I write like a peanut.
It’s terrible sometimes.
We all know the basic anatomy of a peanut. There’s that bulky shell, practically made of wood. Peel that off, and there’s the bitter peanut skin. Finally under that… the raw peanut is kind of bland on its own.
Why is my writing like a peanut, you may ask?
1. Writing the first draft.
It’s inedible. My dialogue is woody. All prettiness in my writing is nonexistent. It’s tough, this stage, because there’s a certain uncomfortableness that comes with all the doubts of a first draft. Is this even a good idea? Am I being cliche? Am I a plotter or a panster? What is up with this character? I’m going to end at 15,000 words, and how do I pad it out more? Writing a first draft makes me feel bulky.
Oh, edits. So many kinds! Typos, word choice, writing, macros, micros, rewrites. And all the rules to remember. Get rid of dialogue tags. Fix typos. Use action beats. Watch specificity. No “ing” words. Cut the “starts”. Kill the adverbs! Make sure the adjectives count. Make sure your FMC and MMC’s relationship is perfect. And be sure your WIP is either MG, YA, or NA, because if it isn’t, your CP’s will say NO. It’s like there’s a whole new language.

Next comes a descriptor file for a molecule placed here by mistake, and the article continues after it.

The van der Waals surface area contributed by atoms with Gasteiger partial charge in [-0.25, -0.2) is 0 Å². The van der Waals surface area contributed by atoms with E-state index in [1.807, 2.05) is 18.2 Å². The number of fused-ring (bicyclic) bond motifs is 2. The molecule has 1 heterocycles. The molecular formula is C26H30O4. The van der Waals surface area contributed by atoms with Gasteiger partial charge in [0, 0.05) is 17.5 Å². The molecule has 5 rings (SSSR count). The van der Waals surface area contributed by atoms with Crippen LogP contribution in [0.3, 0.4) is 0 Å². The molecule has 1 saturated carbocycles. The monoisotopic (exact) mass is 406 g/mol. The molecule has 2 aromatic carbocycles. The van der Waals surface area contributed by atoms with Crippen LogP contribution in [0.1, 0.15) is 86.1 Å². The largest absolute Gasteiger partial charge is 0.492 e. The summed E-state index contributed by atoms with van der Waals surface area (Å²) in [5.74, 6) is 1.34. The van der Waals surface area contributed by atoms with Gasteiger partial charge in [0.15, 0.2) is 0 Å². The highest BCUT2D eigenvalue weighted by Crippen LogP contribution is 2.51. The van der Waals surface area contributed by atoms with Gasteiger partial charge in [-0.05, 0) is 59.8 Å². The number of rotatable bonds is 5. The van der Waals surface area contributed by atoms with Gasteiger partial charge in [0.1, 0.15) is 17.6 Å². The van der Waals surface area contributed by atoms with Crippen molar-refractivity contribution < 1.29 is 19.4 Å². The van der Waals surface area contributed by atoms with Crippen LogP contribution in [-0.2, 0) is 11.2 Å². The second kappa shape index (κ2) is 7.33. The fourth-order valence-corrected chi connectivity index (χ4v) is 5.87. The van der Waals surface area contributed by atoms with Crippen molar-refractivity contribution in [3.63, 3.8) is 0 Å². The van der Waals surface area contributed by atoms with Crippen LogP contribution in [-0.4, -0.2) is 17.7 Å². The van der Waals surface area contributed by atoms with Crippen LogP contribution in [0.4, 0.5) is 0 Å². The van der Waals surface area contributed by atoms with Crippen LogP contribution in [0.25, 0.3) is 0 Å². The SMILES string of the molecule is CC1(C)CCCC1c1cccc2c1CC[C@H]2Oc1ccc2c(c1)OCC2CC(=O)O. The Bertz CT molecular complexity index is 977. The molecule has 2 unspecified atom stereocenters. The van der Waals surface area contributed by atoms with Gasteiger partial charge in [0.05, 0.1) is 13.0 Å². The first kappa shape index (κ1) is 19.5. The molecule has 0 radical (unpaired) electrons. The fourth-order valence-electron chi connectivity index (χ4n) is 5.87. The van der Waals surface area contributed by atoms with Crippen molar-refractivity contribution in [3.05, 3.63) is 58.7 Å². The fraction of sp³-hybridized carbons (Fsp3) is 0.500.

3. The Critique Partners and Beta Readers
“Your peanut is bland.” I’m terrible afraid someone is going to tell me that my beautiful, carefully shelled peanut is bland. It’s inevitable, when you think about it. Some parts will still need improvement after all that shelling of bitter typos. But! It has some flavour. And it’s not bad. But it can be better.
4. The Polish Edit
I haven’t gotten to this stage yet, but I can just imagine the process. It would be like putting your book in the oven, only you’re the heat. In this stage, the typos, mistakes, and any traces of bad writing get BURNED. This is the part where the writer gets to be a pyromaniac to their own writing. Half fun, and half stressful.
5. The Querying, Publishing, And All the Mysteries that Come After
And this is where my book will one day be turned into peanut butter. There’s the crushing process of queries and rejections. But then there’s the publishers. The ones who add the salt of their professional opinions and the sugar of cover designs.
Mime is currently craving roasted peanuts after writing this post. She is recovering from post traumatic stress from appearing on radio. (More on that later.) She is currently getting excited about NaNoCritMo, and wondering what she’ll possibly write for NaNoWriMo. She just finished with the eisteddfods, and she’s learning to play the piccolo.